November 16, 2020

The Difference Between Branding vs. Marketing

3 min read

Written by: Chris Singlemann  |  Share:

Branding vs Marketing-Listing Branding color palette being worked on.

When it comes to building a successful business, most people would agree that effective marketing and strong branding are essential. Oftentimes, marketing and branding are lumped together as one and the same, but that couldn’t be further from the truth.

Branding and marketing perform incredibly different functions when it comes to acquiring and retaining customers. If branding is the warm pot of chicken noodle soup, marketing is the spoons, trays and bowls carrying it out to waiting diners.

Branding is The Foundation

Without well-established branding, your marketing efforts will lack cohesion, effectiveness and a clear message. 

Your brand identity is the embodiment of what your business stands for. While your logo, typography and colors are important aspects of your identity, it’s really what they convey to the viewer that is the essence of branding. Essentially, what do prospects think, feel and do when they engage with your business? 

Take Patagonia for example. They produce outdoor clothing and gear, sure. But when you think about Patagonia you likely think about more than just their product. You think about their ruggedness, passion for adventure and commitment to sustainability. In many ways, your brand is the promise of your organization, which goes above and beyond any individual product or marketing strategy. 

The brand attributes you define ultimately trickle down to inform the tone in the messaging you craft, the visuals you use, the personality conveyed in your videos and many other factors throughout your marketing efforts. 

Without a brand to inform how and what you write, design or say, your marketing efforts won’t tie back to your overall business. They won’t establish long-term relationships, awareness or affinity for your company. 

It’s also important to note that your brand is more than just what you think it is. Your prospects and customers will have their own perception of what your brand is based on the experiences they have with your business. 

The Brand Workshop Cheat Sheet will guide you in facilitating a workshop that  gets to the heart of your brand's vision, mission and more. 

If you’re not delivering on the values or promise you’ve established, then the people you engage with will have a different definition of your brand. Again, Patagonia adopted sustainable production practices and participates in vigorous environmental activism. If they didn’t, would their customers have the same perception of them?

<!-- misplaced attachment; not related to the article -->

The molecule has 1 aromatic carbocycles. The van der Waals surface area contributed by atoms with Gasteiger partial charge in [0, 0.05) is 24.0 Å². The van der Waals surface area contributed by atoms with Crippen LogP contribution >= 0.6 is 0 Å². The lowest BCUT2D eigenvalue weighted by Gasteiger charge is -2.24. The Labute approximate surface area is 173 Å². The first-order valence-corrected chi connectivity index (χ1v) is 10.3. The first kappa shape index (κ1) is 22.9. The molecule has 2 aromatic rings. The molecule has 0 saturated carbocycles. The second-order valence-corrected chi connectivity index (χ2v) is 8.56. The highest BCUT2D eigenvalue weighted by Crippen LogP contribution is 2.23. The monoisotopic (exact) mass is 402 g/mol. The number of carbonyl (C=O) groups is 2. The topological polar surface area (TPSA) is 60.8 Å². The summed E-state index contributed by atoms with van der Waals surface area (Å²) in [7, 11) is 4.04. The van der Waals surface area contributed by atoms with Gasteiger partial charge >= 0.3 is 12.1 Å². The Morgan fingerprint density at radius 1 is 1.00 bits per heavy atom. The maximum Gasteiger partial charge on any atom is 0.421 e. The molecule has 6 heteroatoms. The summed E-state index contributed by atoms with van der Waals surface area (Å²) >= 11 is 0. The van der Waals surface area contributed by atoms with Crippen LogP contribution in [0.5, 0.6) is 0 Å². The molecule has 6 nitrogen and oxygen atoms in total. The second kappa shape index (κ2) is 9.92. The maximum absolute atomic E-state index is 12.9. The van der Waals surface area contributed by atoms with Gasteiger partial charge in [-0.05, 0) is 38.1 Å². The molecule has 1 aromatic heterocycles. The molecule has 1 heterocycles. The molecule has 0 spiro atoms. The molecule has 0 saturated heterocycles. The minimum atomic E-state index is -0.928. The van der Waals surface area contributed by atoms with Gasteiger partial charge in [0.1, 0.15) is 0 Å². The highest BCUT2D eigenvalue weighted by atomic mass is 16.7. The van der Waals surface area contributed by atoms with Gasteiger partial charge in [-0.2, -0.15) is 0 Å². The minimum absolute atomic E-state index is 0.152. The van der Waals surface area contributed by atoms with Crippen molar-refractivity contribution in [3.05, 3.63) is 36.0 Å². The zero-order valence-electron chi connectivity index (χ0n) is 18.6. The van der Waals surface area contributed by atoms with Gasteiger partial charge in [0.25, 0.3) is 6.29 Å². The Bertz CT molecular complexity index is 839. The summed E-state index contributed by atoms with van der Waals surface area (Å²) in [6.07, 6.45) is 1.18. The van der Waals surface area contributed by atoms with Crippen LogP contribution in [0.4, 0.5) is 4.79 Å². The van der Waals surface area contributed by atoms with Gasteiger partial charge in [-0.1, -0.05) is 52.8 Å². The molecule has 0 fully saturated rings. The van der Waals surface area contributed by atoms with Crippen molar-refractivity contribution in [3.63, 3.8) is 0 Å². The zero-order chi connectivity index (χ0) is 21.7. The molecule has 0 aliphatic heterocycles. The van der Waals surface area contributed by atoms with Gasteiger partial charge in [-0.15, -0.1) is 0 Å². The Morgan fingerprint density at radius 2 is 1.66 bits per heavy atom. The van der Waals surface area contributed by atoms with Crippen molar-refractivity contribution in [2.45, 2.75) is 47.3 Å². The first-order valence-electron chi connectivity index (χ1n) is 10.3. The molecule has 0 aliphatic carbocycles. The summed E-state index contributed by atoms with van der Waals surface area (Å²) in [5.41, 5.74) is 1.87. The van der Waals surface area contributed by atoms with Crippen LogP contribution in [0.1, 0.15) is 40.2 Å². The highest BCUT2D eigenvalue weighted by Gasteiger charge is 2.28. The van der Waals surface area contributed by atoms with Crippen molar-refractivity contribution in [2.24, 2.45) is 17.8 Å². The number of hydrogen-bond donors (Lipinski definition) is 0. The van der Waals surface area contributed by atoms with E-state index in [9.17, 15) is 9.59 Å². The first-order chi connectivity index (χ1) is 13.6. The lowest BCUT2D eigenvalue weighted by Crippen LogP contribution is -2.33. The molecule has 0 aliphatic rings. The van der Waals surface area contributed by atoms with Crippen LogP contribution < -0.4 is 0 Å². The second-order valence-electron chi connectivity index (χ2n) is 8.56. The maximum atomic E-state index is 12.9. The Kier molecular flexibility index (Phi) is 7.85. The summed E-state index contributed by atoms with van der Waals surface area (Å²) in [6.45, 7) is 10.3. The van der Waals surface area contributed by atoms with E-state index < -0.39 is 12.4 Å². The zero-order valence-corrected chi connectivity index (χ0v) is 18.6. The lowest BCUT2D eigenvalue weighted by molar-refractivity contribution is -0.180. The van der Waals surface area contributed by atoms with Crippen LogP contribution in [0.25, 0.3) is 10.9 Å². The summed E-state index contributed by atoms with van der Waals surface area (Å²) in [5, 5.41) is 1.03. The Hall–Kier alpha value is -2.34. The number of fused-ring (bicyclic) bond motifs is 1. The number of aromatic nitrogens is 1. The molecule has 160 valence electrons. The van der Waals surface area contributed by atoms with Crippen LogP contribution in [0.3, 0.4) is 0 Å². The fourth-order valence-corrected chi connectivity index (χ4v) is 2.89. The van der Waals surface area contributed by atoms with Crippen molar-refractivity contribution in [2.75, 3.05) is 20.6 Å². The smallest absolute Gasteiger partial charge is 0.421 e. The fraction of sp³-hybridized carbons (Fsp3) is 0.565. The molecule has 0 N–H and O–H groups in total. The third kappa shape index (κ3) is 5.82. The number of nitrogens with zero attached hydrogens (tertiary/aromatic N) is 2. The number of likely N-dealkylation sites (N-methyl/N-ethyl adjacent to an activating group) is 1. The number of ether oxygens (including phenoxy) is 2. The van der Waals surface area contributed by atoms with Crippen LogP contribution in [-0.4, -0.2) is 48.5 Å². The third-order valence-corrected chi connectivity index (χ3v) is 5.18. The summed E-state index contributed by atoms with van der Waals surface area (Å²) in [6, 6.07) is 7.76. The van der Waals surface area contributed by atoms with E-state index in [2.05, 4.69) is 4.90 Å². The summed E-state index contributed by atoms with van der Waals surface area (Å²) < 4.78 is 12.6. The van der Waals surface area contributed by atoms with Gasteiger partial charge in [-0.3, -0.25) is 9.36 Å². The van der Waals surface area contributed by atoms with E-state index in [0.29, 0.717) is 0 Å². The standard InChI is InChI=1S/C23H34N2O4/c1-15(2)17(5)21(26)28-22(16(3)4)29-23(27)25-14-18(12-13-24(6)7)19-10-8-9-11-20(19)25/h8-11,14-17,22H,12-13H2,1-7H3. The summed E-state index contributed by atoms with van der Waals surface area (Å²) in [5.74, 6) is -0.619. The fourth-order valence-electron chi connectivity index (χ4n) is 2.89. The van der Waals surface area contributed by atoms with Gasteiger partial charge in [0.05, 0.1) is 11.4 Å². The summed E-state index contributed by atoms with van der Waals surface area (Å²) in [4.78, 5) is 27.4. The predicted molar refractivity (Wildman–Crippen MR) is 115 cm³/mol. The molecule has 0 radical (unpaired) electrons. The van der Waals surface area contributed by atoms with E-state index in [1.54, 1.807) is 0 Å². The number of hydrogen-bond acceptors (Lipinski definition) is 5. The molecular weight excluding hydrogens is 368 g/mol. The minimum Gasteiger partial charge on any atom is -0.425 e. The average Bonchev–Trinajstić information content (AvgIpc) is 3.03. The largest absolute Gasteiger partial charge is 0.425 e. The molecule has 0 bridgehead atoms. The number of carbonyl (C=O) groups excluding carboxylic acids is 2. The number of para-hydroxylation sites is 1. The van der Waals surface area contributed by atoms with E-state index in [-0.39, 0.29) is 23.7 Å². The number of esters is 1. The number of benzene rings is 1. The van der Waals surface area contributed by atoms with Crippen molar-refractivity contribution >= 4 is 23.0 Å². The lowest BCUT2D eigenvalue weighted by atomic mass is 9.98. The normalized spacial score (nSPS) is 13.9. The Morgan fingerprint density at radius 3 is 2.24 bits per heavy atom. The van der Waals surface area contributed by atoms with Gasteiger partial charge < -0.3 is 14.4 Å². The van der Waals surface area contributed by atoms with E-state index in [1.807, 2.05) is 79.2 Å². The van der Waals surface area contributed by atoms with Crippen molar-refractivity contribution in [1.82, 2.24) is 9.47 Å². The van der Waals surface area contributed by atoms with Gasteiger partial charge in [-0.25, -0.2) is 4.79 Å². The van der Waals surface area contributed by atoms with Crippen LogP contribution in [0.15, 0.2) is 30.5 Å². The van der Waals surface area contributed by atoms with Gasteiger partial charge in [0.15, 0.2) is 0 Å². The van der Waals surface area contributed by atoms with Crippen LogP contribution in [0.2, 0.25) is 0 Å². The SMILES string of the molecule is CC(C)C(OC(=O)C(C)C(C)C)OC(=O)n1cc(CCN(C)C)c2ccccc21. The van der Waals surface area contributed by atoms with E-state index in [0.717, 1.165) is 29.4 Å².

All of this is to say that branding is the foundation, but marketing helps build upon it and share it with the world.   

Marketing Helps Build Brand

While your marketing can accomplish little without a cohesive brand, your marketing is what helps deliver that brand to your audience. 

Marketing is the summation of digital and offline tools like your website, social media, paid advertising, videos, print campaigns and so much more. Your branding should be woven into your efforts across all of these tools. 

If you want people to recognize your brand as authentic, personable and expert in the field, your marketing should be conveying those attributes regardless of the channel. This can be done in the copy that you write, the photos you use in your digital ads or the tone your speakers take on videos. 

The more you drive home these attributes and values of your organization in your marketing efforts, the more likely you are to establish brand awareness and eventual affinity. If you communicate it effectively, your marketing helps bring new prospects in the door, while your brand keeps them coming back. 

Adapting Over Time 

A fundamental difference between branding and marketing is how they adapt and change over time. Budgets, new mediums or changes in the behavior of your target audience will ultimately dictate how your marketing efforts change and where they are focused. 

Your branding may grow over time, but it should rarely change. If you’re constantly redefining your business or what it stands for, your customers will never know what to think about you and your marketing teams will struggle to build awareness. 

It’s important to define values and attributes that are meaningful to your business regardless of scale or circumstance. Doing so enables your marketing to more easily change and adapt over time. Your marketing’s core purpose and messaging will remain the same, even if format and function change. 

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Topics: Demand Generation, Content Development

About The Author

Chris is a Brand Marketer at New Breed where he is responsible for crafting design and video assets that support our brand. When he's not behind the camera, he enjoys kayaking and tending to his sourdough starter.

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